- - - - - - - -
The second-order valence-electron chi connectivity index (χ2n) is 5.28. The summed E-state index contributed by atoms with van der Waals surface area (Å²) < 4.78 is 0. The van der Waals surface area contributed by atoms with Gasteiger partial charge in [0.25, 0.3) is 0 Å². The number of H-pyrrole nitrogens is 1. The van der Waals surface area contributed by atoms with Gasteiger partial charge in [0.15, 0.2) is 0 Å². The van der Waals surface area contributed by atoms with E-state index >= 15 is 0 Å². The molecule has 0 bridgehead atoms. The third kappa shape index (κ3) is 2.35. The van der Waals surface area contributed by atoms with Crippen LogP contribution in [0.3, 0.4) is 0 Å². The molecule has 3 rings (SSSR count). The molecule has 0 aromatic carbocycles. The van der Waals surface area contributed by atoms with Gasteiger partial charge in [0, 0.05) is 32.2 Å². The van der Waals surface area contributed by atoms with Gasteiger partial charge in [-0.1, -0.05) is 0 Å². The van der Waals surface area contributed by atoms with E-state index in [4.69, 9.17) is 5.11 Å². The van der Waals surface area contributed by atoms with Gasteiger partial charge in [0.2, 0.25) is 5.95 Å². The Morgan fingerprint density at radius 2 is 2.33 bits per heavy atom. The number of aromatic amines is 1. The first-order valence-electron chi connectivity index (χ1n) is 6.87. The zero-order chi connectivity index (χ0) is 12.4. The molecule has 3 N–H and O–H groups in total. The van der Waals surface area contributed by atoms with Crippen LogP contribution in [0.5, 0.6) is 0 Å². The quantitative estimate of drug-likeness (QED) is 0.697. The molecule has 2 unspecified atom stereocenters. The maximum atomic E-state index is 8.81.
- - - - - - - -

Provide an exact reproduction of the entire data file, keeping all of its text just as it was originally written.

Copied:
The second-order valence-electron chi connectivity index (χ2n) is 5.28. The summed E-state index contributed by atoms with van der Waals surface area (Å²) < 4.78 is 0. The van der Waals surface area contributed by atoms with Gasteiger partial charge in [0.25, 0.3) is 0 Å². The number of H-pyrrole nitrogens is 1. The van der Waals surface area contributed by atoms with Gasteiger partial charge in [0.15, 0.2) is 0 Å². The van der Waals surface area contributed by atoms with E-state index >= 15 is 0 Å². The molecule has 0 bridgehead atoms. The third kappa shape index (κ3) is 2.35. The van der Waals surface area contributed by atoms with Crippen LogP contribution in [0.3, 0.4) is 0 Å². The molecule has 3 rings (SSSR count). The molecule has 0 aromatic carbocycles. The van der Waals surface area contributed by atoms with Gasteiger partial charge in [0, 0.05) is 32.2 Å². The van der Waals surface area contributed by atoms with Gasteiger partial charge in [-0.1, -0.05) is 0 Å². The van der Waals surface area contributed by atoms with E-state index in [4.69, 9.17) is 5.11 Å². The van der Waals surface area contributed by atoms with Gasteiger partial charge in [0.2, 0.25) is 5.95 Å². The Morgan fingerprint density at radius 2 is 2.33 bits per heavy atom. The number of aromatic amines is 1. The first-order valence-electron chi connectivity index (χ1n) is 6.87. The zero-order chi connectivity index (χ0) is 12.4. The molecule has 3 N–H and O–H groups in total. The van der Waals surface area contributed by atoms with Crippen LogP contribution in [0.5, 0.6) is 0 Å². The quantitative estimate of drug-likeness (QED) is 0.697. The molecule has 2 unspecified atom stereocenters. The maximum atomic E-state index is 8.81.